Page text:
Matthew Panzarino was Managing Editor at TNW. He's no longer with the company, but you can follow him on Twitter. Matthew Panzarino was Managing Editor at TNW. He's no longer with the company, but you can follow him on Twitter.
Microsoft held an event today at Milk Studios in Hollywood CA, where it announced its new line of Microsoft Surface tablets, which it calls a ‘whole new family of computing devices’. There will be a Surface for Windows RT and one that runs Windows 8 Pro.
The entry-level Surface is a tablet which is 9.3mm thick, features a full-size USB 2 port, 1366 x 768 display, beveled edges canted at 22 degrees and weighs 1.5 lbs. The casing is made of magnesium and Microsoft calls Surface, a ‘full PC’. This makes it 0.1mm thinner than an iPad and 0.06 lbs heavier.
The tablet features a Gorilla Glass screen, and a kickstand. It was also shown off with a magnetic cover that appeared to be very similar to the Apple Smart Cover for iPad, but it features a full multitouch keyboard on the inner side.
Mircosoft also showed off the Surface with Windows 8 Pro being used with a stylus, which it said felt like it was ‘right on the screen’. The pen magnetically attaches to the side of the tablet and allows for input on the screen while blocking touch events, helping to prevent accidental input. The ‘digital ink’ is sampled at 600 dpi. The tablet features a display port connector.
The pricing was not announced at the event and Microsoft said that it would be released ‘closer to availability’ and is expected to be “competitive with a comparable ARM tablet or Intel Ultrabook-class PC.” It said that its OEM partners would have “cost and feature parity on Windows 8 and Windows RT.”
The RT version will be available with the release of Windows 8 and the Pro version will come 90 days later. They will be available in physical Microsoft Stores and select online Microsoft Stores only.
The RT version of Surface will be slightly lighter and feature less bells and whistles along with less storage. The Pro version is heavier and thicker and features a higher resolution screen along with more ports. Its maximum storage option is 128GB.
“We’ve ushered in a new era of cloud computing and embraced mobility. We are attempting to transform entertainment, and Windows is the heart and soul of Microsoft,” said CEO Steve Ballmer at the event. He went on to call Windwos the ‘most flexible, general-purpose software ever created’.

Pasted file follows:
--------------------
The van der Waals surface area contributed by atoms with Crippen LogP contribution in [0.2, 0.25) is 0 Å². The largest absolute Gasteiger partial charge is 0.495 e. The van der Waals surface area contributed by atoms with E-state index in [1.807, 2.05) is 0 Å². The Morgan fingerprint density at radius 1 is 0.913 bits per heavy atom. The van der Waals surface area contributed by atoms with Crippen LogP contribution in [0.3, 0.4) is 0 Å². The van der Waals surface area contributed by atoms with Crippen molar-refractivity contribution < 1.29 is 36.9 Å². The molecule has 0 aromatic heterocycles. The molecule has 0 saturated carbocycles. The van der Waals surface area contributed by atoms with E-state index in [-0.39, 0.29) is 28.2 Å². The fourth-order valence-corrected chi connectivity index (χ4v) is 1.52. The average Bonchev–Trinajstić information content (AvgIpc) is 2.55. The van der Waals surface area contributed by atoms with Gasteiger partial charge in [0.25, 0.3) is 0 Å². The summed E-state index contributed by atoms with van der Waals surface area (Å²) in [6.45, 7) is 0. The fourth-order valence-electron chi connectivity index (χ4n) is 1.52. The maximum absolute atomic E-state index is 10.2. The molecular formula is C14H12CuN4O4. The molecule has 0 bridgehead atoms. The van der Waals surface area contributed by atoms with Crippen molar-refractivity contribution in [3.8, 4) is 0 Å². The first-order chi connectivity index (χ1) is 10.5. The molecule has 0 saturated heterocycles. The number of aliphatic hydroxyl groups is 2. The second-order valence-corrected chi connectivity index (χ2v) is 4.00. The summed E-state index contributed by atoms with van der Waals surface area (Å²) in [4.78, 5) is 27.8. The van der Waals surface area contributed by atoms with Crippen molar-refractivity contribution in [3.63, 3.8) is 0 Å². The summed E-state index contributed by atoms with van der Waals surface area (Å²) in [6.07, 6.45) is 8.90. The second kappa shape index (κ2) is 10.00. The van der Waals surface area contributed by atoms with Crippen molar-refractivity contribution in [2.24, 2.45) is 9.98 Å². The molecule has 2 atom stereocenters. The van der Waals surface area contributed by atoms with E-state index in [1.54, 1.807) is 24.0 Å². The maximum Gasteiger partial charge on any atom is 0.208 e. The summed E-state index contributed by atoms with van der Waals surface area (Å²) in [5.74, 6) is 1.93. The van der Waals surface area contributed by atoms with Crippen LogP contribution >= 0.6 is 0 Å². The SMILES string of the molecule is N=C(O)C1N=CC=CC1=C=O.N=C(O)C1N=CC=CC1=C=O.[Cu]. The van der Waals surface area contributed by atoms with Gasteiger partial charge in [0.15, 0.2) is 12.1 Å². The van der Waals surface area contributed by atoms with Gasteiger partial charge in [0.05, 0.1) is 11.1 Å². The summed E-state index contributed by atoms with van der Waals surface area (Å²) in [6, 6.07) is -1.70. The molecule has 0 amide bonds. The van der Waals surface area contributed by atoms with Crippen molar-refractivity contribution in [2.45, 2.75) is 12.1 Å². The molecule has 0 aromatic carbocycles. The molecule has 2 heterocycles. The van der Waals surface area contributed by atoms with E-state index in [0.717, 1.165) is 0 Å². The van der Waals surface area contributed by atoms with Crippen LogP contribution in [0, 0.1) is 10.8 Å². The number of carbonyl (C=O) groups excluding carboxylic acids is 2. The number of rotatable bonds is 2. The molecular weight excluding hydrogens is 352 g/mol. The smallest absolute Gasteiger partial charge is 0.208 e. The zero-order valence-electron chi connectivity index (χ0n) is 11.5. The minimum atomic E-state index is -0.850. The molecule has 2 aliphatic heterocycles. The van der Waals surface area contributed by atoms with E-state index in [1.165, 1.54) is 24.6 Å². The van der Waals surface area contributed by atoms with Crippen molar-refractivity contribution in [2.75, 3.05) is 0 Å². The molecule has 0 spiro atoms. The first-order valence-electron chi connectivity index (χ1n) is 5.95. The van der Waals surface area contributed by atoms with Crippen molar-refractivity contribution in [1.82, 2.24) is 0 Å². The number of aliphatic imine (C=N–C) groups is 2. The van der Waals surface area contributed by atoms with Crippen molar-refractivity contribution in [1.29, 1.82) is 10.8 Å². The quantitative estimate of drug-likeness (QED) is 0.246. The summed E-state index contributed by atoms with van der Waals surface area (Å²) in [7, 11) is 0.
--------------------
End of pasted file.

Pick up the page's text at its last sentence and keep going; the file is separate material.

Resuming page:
Today’s announcement, said Ballmer, was to add another piece to the ‘Windows 8 story’. “At our founding, Bill Gates and Paul Allen made a bet, a bet on software.”
At the same time, said Ballmer, it was ‘always clear’ that Microsoft’s software vision was going to push hardware forward in ‘ways that even then makers of the hardware’ could not envision. “We control it all, we design it all and we manufacture it all ourselves,” he said in a video played during the event that was designed to establish Microsoft’s hardware prowess. The video showed off mice, keyboards, webcams and more that were made by Microsoft, including the Kinect.
Taking a page out of Apple’s handbook, Ballmer also said “we believe that any intersection between human and machine can be made better when hardware and software are considered together.”
In a somewhat contradictory passage, Ballmer also emphasized the importance of partnerships to Microsoft. This is the essential issue with a tablet like this, as it could very well alienate some hardware partners that are looking to release their own tablets based on Windows 8. It also essentially precludes the ‘best’ Windows 8 tablets from being made anywhere but Microsoft, who has control over both the software and hardware.
The event was teased heavily by Microsoft throughout the day by revealing the time and date of the event, but not its location. This made it difficult for the tech press to plan their travel, something that always endears people coming from all over the country to cover an event.
There is another event being held by Microsoft later this week. It will be held in San Francsisco and involve the future of the Windows Phone lineup, perhaps an early build of Windows Phone 8.
Image Credit: Seattle Clouds, The Verge
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